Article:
WP15 services and architecture

WP15 distributed infrastructure targets to provide Virtual Access to data/products/services relying mainly on existing organisations (EuroGeoSurveys - OneGeologyEurope/EGDI)

WP15 distributed infrastructure targets to provide Virtual Access to data/products/services relying mainly on existing organisations (EuroGeoSurveys - OneGeologyEurope/EGDI)

Short term service provision objectives are the following:

  • Catalog of geological maps and geological features
  • Borehole data: EU Borehole Index (including visualization tool for borehole logs), Logs, associated Monitoring Equipements & Observations, Construction details,
  • Catalog of 3D | 4D models: digital / numerical models, geological structure, geophysical, …
  • Catalog of Geohazards (inventories + hasard maps): ground deformation, landslides, active faults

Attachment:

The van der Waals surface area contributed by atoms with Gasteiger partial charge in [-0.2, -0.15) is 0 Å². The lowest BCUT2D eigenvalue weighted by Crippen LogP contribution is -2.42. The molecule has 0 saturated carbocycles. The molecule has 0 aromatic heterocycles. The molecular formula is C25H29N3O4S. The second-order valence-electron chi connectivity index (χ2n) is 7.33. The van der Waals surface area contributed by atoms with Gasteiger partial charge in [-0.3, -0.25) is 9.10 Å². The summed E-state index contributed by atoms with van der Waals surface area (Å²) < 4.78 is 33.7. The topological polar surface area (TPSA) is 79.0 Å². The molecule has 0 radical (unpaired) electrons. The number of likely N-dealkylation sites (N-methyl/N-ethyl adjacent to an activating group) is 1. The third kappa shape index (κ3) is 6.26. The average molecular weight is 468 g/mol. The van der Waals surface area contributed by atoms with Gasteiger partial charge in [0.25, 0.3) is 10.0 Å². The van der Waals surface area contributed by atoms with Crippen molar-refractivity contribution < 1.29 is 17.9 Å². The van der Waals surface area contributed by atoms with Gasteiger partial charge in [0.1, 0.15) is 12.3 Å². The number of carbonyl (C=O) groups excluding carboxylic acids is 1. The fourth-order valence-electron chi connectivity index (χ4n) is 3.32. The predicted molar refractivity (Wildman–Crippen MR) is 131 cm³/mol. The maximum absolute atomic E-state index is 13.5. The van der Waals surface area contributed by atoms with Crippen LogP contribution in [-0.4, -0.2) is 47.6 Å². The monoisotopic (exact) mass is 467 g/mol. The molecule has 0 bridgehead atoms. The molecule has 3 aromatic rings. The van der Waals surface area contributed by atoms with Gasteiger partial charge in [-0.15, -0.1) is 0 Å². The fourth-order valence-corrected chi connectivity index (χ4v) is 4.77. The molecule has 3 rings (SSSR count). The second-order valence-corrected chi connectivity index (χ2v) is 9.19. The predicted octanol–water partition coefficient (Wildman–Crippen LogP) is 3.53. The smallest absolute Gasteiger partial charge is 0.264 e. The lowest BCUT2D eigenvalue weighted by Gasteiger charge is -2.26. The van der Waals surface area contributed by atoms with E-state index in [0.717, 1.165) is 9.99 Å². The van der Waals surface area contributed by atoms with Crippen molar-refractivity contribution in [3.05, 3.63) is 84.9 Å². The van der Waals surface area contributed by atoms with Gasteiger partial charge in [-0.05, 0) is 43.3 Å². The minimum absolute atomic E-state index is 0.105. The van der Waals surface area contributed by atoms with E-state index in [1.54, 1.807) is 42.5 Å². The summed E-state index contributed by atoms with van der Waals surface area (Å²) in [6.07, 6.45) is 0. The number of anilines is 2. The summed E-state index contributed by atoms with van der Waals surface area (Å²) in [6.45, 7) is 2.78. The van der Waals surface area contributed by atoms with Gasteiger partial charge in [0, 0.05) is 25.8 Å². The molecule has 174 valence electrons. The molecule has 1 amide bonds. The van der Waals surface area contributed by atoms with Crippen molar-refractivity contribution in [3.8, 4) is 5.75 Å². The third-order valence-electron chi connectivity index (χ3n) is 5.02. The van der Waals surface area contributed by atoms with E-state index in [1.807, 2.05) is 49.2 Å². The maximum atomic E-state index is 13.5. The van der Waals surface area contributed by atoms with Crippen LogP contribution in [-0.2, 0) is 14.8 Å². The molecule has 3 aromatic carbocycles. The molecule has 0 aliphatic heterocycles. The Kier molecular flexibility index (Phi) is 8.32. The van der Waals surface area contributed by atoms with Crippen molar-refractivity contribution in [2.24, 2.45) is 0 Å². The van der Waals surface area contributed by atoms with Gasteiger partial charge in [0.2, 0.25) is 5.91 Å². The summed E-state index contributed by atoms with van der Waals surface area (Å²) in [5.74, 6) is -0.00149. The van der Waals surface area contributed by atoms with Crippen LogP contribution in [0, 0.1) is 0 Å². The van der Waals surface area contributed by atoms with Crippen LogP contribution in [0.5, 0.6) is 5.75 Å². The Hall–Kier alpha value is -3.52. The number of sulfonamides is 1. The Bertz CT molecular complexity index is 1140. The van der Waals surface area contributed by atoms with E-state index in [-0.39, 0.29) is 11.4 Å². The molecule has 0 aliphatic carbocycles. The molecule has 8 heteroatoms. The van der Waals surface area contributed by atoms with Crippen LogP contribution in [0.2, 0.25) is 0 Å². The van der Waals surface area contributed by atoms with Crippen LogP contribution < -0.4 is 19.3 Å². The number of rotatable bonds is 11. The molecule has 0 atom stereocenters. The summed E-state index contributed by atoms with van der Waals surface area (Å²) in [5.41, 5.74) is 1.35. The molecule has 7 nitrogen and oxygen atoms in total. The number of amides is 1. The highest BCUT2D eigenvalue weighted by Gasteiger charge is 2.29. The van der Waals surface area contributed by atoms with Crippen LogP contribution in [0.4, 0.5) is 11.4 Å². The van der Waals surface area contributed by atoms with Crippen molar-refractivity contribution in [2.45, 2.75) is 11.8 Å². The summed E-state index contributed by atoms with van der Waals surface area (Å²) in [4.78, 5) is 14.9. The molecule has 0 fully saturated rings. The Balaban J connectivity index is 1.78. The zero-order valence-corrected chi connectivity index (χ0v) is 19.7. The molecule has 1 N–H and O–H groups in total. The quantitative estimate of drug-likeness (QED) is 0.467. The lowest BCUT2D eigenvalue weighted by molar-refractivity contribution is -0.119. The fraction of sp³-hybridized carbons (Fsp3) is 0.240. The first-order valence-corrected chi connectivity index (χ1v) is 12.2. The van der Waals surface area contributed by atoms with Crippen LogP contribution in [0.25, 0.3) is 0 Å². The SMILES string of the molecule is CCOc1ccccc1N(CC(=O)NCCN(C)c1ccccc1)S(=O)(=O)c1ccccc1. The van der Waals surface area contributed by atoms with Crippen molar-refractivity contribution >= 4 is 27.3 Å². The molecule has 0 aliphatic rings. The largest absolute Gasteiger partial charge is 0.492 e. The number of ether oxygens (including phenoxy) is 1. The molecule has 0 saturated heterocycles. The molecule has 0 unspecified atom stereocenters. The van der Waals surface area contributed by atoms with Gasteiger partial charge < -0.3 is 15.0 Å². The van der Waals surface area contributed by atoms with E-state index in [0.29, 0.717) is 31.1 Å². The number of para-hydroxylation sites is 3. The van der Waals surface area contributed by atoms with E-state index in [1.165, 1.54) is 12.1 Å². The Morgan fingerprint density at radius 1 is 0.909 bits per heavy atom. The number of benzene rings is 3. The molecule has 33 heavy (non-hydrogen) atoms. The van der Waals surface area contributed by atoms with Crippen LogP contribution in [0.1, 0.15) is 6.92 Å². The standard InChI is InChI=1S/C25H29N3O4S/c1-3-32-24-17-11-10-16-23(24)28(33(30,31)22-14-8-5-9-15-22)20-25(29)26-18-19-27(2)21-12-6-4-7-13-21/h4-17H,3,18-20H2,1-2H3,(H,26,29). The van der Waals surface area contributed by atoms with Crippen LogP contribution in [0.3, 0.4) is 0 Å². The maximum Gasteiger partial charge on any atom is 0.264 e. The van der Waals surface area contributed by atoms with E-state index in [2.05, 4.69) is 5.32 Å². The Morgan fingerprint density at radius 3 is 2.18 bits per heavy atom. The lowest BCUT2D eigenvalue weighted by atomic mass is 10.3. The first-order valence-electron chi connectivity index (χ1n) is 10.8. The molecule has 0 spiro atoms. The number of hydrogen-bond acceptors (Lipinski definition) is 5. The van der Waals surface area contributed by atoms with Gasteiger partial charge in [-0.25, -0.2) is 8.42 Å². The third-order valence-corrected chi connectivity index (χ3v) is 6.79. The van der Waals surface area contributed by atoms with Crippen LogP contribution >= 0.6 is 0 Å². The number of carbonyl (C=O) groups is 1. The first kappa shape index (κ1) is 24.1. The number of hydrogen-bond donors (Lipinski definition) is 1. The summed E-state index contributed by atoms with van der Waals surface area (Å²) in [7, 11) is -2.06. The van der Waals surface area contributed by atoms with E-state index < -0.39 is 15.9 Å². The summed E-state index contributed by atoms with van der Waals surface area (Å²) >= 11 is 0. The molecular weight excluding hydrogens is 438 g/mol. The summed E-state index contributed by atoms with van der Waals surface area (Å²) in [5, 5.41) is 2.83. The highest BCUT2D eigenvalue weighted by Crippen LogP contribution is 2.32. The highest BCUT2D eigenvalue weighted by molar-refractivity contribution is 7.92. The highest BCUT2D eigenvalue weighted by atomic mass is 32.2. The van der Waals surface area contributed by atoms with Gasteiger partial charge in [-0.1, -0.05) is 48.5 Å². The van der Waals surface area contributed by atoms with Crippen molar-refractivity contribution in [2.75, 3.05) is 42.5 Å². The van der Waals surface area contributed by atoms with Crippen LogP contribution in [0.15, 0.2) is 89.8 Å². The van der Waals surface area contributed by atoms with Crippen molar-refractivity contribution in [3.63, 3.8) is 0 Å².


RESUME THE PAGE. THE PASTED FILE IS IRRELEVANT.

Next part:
Boreholes are unique in a geoscientific context as they provide fundamental information about the subsurface. Although drilling is expensive, it is the cheapest method for collecting in-situ information about and samples from the subsurface. Thus, drilling is frequently used by industry for prospecting for and extraction of natural resources like ore, hydrocarbons and geothermal energy. Civil engineering is dependent on information from boreholes for underground and large surface construction. Our society utilises shallow boreholes for the extraction of both drinking water and heat. In addition, scientists conduct research drillings on land and off-shore to investigate targets that are of basic scientific importance. Thus, an extensive amount of subsurface information was gathered from a great number of boreholes, information that is of great value in invested funds and, in particular, for future research. However, this treasure of information is neither easily accessible nor available in an easy to handle format.

EPOS WP15/TCS Geological Information and Modelling is implementing a standardised way of sharing information about and data from. A first service that is up and running as of early 2017 is the “European Borehole Index”, which provides a defined set of descriptive information about boreholes and, if existing, links to more extensive information and data.